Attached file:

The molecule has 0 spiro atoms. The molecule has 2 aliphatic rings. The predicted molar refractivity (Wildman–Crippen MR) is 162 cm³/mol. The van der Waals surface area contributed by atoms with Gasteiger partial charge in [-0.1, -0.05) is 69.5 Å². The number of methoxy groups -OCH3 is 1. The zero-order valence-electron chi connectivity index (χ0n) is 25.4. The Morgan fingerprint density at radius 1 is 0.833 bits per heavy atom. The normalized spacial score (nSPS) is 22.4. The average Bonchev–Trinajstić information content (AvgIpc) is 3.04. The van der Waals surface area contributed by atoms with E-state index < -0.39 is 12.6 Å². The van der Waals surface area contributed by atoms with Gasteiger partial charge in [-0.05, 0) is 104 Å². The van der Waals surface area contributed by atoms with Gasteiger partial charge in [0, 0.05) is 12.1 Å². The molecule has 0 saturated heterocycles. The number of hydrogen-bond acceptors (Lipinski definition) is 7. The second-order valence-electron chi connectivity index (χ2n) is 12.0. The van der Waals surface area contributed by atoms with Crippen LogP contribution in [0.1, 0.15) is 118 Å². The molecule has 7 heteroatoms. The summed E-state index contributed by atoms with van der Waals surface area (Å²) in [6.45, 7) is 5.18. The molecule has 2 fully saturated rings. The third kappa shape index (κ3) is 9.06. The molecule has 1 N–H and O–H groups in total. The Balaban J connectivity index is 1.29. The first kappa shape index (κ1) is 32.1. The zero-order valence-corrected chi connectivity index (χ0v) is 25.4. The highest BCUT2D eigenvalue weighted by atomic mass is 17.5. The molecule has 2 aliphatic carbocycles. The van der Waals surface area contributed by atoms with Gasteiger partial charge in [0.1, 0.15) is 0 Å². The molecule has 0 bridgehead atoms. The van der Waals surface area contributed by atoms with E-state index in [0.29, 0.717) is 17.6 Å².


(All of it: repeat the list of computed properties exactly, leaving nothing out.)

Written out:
The molecule has 0 spiro atoms. The molecule has 2 aliphatic rings. The predicted molar refractivity (Wildman–Crippen MR) is 162 cm³/mol. The van der Waals surface area contributed by atoms with Gasteiger partial charge in [-0.1, -0.05) is 69.5 Å². The number of methoxy groups -OCH3 is 1. The zero-order valence-electron chi connectivity index (χ0n) is 25.4. The Morgan fingerprint density at radius 1 is 0.833 bits per heavy atom. The normalized spacial score (nSPS) is 22.4. The average Bonchev–Trinajstić information content (AvgIpc) is 3.04. The van der Waals surface area contributed by atoms with E-state index < -0.39 is 12.6 Å². The van der Waals surface area contributed by atoms with Gasteiger partial charge in [-0.05, 0) is 104 Å². The van der Waals surface area contributed by atoms with Gasteiger partial charge in [0, 0.05) is 12.1 Å². The molecule has 0 saturated heterocycles. The number of hydrogen-bond acceptors (Lipinski definition) is 7. The second-order valence-electron chi connectivity index (χ2n) is 12.0. The van der Waals surface area contributed by atoms with Crippen LogP contribution in [0.1, 0.15) is 118 Å². The molecule has 7 heteroatoms. The summed E-state index contributed by atoms with van der Waals surface area (Å²) in [6.45, 7) is 5.18. The molecule has 2 fully saturated rings. The third kappa shape index (κ3) is 9.06. The molecule has 1 N–H and O–H groups in total. The Balaban J connectivity index is 1.29. The first kappa shape index (κ1) is 32.1. The zero-order valence-corrected chi connectivity index (χ0v) is 25.4. The highest BCUT2D eigenvalue weighted by atomic mass is 17.5. The molecule has 2 aliphatic carbocycles. The van der Waals surface area contributed by atoms with Gasteiger partial charge in [0.1, 0.15) is 0 Å². The molecule has 0 bridgehead atoms. The van der Waals surface area contributed by atoms with E-state index in [0.29, 0.717) is 17.6 Å².